Mark Bradley

Mark Bradley is a sports columnist and blogger for The Atlanta Journal-Constitution

With Hugh Freeze out, Ole Miss has to ask: Was it worth it?

Hugh Freeze built a very good football team. He built it on shifting sand. Even when Freeze and Ole Miss were gracing New Year's Six bowls, the widespread belief was that his program was subject to immediate collapse. The collapse has come.

Ole Miss just announced that Freeze has resigned as coach. Pat Forde of Yahoo! Sports reported Thursday that a number traced to Freeze's cell phone had been linked to an escort service. The call lasted one minute. Freeze said it was a misdial. Ole Miss AD Ross Bjork said Thursday night it was part of a pattern and that the coach would have been fired -- with the school invoking the "moral turpitude" clause in his contract -- had he not resigned.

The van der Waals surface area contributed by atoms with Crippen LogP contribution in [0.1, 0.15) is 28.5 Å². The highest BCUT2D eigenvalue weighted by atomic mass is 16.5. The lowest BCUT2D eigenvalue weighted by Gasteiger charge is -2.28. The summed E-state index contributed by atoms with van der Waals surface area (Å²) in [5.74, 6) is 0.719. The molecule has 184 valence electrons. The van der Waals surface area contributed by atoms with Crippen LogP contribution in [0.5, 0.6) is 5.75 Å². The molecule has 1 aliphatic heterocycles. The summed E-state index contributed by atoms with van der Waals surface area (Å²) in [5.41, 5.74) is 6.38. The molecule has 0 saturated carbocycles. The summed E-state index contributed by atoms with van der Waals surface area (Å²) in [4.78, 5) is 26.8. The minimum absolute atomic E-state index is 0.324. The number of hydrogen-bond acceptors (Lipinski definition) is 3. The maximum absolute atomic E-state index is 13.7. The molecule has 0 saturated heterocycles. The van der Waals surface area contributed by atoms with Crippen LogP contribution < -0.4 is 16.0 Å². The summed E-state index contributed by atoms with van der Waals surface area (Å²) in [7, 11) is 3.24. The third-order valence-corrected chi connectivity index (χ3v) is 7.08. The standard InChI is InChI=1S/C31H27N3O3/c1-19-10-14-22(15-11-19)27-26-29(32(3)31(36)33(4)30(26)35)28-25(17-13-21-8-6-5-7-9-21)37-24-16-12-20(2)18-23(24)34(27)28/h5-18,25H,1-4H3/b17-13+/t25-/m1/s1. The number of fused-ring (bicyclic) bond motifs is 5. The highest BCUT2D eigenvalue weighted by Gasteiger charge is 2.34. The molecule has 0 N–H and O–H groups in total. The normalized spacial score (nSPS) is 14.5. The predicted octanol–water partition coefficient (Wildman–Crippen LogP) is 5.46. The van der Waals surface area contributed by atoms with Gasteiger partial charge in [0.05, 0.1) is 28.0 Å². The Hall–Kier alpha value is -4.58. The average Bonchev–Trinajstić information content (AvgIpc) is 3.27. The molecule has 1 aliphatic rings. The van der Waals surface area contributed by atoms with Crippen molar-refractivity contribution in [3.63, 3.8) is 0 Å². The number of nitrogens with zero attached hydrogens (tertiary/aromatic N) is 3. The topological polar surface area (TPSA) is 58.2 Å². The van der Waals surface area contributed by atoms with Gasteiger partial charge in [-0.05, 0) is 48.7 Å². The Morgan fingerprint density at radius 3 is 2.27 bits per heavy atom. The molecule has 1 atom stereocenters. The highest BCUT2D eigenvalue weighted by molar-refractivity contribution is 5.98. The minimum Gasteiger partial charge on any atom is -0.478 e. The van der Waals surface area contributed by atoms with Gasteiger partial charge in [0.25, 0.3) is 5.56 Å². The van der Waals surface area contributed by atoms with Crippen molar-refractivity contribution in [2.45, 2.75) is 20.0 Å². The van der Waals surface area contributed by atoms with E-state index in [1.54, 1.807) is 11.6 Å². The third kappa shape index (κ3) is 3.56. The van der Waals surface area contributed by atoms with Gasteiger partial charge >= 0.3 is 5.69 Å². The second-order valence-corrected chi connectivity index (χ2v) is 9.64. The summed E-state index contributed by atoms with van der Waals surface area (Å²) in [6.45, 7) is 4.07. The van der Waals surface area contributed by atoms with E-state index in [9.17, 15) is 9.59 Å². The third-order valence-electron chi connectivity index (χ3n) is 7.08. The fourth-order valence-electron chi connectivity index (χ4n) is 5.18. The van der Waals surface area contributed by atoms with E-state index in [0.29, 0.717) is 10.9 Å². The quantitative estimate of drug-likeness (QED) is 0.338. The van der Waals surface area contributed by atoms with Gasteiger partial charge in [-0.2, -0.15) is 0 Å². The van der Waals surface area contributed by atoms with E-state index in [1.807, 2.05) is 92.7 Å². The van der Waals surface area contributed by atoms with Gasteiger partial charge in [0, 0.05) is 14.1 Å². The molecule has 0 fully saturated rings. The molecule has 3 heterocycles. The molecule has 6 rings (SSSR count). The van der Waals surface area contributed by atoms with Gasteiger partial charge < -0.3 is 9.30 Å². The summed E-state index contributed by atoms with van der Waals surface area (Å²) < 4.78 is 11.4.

Add it up: The various issues of the Nkemdiche brothers, Robert and Denzel; the infamous video of Laremy Tunsil and his gas mask; Tunsil's allegations that Ole Miss staffers afforded impermissible benefits, meaning money; former coach Houston Nutt's lawsuit charging that Freeze, via off-the-record sessions with reporters, had besmirched his reputation; and -- last but nowhere near least -- an NCAA investigation that spawned charges of Freeze's "failure to monitor" his jerry-built program and a self-imposed bowl ban for 2017. Ole Miss rose really fast; it has fallen even faster. That's how these things work.

Everyone wondered how Freeze attracted recruits on the order of R. Nkemdiche and Tunsil to Oxford, Miss. Everyone wondered if the school of Vaught and Archie and Eli had become a rogue outfit, which is something a program in the high and mighty SEC cannot be for long.

Well, now we know. Freeze is out. He beat Alabama two years running, which was something. What those in Oxford have to ask -- and will be asking for a very long time -- is this: Was it worth it?

From May 2016: Ole Miss' troubles aren't nearly at an end.

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About the Author

Mark Bradley is a sports columnist and blogger for The Atlanta Journal-Constitution. He has been with the AJC since 1984.